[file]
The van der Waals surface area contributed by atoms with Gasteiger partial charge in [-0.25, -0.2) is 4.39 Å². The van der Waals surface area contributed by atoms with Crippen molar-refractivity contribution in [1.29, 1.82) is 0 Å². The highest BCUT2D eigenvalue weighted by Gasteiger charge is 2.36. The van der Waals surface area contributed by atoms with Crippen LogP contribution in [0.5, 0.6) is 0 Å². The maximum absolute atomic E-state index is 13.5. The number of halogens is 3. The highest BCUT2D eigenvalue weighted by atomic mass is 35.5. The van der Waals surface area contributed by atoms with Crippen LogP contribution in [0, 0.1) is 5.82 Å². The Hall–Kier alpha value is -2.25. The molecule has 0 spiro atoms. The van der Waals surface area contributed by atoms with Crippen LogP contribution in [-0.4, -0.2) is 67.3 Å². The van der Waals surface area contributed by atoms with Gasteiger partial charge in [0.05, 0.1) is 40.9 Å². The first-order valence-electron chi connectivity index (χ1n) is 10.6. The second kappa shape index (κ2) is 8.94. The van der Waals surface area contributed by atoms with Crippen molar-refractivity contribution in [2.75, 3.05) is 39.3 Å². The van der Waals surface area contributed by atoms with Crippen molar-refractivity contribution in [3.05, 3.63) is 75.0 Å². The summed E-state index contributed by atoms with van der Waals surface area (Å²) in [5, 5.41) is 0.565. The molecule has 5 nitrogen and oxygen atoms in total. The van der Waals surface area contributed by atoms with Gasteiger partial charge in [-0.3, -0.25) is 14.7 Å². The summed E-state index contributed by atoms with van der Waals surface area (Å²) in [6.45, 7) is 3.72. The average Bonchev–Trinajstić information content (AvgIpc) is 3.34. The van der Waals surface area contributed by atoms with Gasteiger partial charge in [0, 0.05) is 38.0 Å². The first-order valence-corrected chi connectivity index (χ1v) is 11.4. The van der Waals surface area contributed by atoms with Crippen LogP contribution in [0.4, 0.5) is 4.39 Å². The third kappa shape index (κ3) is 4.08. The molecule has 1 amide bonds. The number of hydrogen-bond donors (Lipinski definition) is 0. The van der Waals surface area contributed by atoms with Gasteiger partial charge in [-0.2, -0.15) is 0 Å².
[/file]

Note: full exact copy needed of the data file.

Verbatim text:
The van der Waals surface area contributed by atoms with Gasteiger partial charge in [-0.25, -0.2) is 4.39 Å². The van der Waals surface area contributed by atoms with Crippen molar-refractivity contribution in [1.29, 1.82) is 0 Å². The highest BCUT2D eigenvalue weighted by Gasteiger charge is 2.36. The van der Waals surface area contributed by atoms with Crippen LogP contribution in [0.5, 0.6) is 0 Å². The maximum absolute atomic E-state index is 13.5. The number of halogens is 3. The highest BCUT2D eigenvalue weighted by atomic mass is 35.5. The van der Waals surface area contributed by atoms with Crippen LogP contribution in [0, 0.1) is 5.82 Å². The Hall–Kier alpha value is -2.25. The molecule has 0 spiro atoms. The van der Waals surface area contributed by atoms with Crippen LogP contribution in [-0.4, -0.2) is 67.3 Å². The van der Waals surface area contributed by atoms with Gasteiger partial charge in [0.05, 0.1) is 40.9 Å². The first-order valence-electron chi connectivity index (χ1n) is 10.6. The second kappa shape index (κ2) is 8.94. The van der Waals surface area contributed by atoms with Crippen molar-refractivity contribution in [2.75, 3.05) is 39.3 Å². The van der Waals surface area contributed by atoms with Crippen molar-refractivity contribution in [3.05, 3.63) is 75.0 Å². The summed E-state index contributed by atoms with van der Waals surface area (Å²) in [5, 5.41) is 0.565. The molecule has 5 nitrogen and oxygen atoms in total. The van der Waals surface area contributed by atoms with Gasteiger partial charge in [-0.3, -0.25) is 14.7 Å². The summed E-state index contributed by atoms with van der Waals surface area (Å²) in [6.45, 7) is 3.72. The average Bonchev–Trinajstić information content (AvgIpc) is 3.34. The van der Waals surface area contributed by atoms with Gasteiger partial charge in [0, 0.05) is 38.0 Å². The first-order valence-corrected chi connectivity index (χ1v) is 11.4. The van der Waals surface area contributed by atoms with Crippen LogP contribution in [0.4, 0.5) is 4.39 Å². The third kappa shape index (κ3) is 4.08. The molecule has 1 amide bonds. The number of hydrogen-bond donors (Lipinski definition) is 0. The van der Waals surface area contributed by atoms with Gasteiger partial charge in [-0.2, -0.15) is 0 Å².